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Canine Oral Health: Kiss that Bad Breath Goodbye

My dog’s breath is really bad, is there anything I can do to help? My vet suggested I schedule a dental, even though his teeth aren’t that bad, but I’m nervous to sedate him for such a quick procedure.
LC, Massachusetts

Dear LC,

Oral disease is the number one health problem in dogs, and it’s not just because plaque and tartar build-up can lead to bleeding gums, tooth loss and a painful mouth. Infected gums can spread bacteria throughout the body and contribute to heart disease, liver trouble and kidney dysfunction. An astounding 80% of dogs show signs of oral disease by age three, according to the American Veterinary Dental Society.

They recommend a three-pronged approach to preventing oral disease in dogs, which includes dental scaling under anesthesia as needed, regular veterinary oral exams, and home dental care. While I understand your concern about anesthetizing your dog, understand that veterinary dentists (unlike human dentists) can’t really do a thorough job of inspecting or cleaning a dog’s mouth while he’s awake or even sedated. And although general anesthesia always carries a risk, a pre-anesthetic work-up (physical exam, bloodwork, other tests as necessary) should identify any health problems in your dog that make anesthesia especially risky.

When your dog comes back from the vet with fresh-smelling breath, bright shiny teeth and, most importantly, healthy clean gums, it’s your job to keep him that way! The gold standard of home dental care in dogs is tooth brushing, performed daily if possible. Didn’t introduce this to your dog when he was a puppy? No problem, many grown dogs learn to tolerate, even enjoy, this bonding experience with their owner. Any toothbrush that is comfortable for both you and your dog will work, but be sure and use toothpaste specifically made for dogs since the ones for us may upset your dog’s stomach.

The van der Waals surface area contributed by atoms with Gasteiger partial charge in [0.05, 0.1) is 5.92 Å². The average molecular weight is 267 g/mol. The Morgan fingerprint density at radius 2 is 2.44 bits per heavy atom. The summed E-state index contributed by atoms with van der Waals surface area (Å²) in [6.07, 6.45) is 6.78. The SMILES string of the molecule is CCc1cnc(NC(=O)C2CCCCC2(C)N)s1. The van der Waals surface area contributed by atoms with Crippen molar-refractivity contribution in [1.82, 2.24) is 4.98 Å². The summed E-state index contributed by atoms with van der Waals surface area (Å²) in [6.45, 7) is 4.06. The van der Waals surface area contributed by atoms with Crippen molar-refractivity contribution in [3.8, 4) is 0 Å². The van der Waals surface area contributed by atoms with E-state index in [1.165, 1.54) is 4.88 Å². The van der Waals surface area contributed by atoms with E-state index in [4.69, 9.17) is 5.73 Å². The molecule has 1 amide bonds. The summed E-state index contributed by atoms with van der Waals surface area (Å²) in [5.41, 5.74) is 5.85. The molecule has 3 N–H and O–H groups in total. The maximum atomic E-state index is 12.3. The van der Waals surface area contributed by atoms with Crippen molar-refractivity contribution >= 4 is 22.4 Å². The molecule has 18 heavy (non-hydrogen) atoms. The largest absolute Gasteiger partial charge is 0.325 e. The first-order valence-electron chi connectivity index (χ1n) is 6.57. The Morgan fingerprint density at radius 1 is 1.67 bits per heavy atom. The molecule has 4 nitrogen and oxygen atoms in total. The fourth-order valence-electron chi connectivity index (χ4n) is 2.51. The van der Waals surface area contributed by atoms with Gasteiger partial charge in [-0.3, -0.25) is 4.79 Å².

Besides taking your dog to your vet for regular oral exams so you can stay on top of oral disease, consider dental food, treats, chews or toys that are designed to help keep your dog’s teeth clean. They won’t take the place of brushing, but they may limit plaque and tartar buildup and, like brushing, prolong the intervals between professional dental scaling. And there are several products designed to keep your dog smelling fresh from the inside-out, using such ingredients as parsley, fennel, cinnamon, peppermint as well as enzymes and probiotics that directly target the harmful bacteria in your dog’s mouth.

Lydia F. Gray, DVM, MA SmartPak Staff Veterinarian and Medical Director Dr. Lydia Gray has earned a Bachelor of Science in agriculture, a Doctor of Veterinary Medicine (DVM), and a Master of Arts focusing on interpersonal and organizational communication. After “retiring” from private practice, she put her experience and education to work as the American Association of Equine Practitioner’s first-ever Director of Owner Education. Dr. Gray continues to provide health and nutrition information to horse owners through her position at SmartPak, through publication in more than a dozen general and trade publications, and through presentations around the country. She is the very proud owner of a Trakehner named Newman that she actively competes with in dressage and combined driving. In addition to memberships in the USDF and USEF, Dr. Gray is also a member of the Illinois Dressage and Combined Training Association (IDCTA). She is a USDF “L” Program Graduate and is currently working on her Bronze Medal. Find Dr. Gray on Google+

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Posted in Ask the Vet, Canine Ask the Vet

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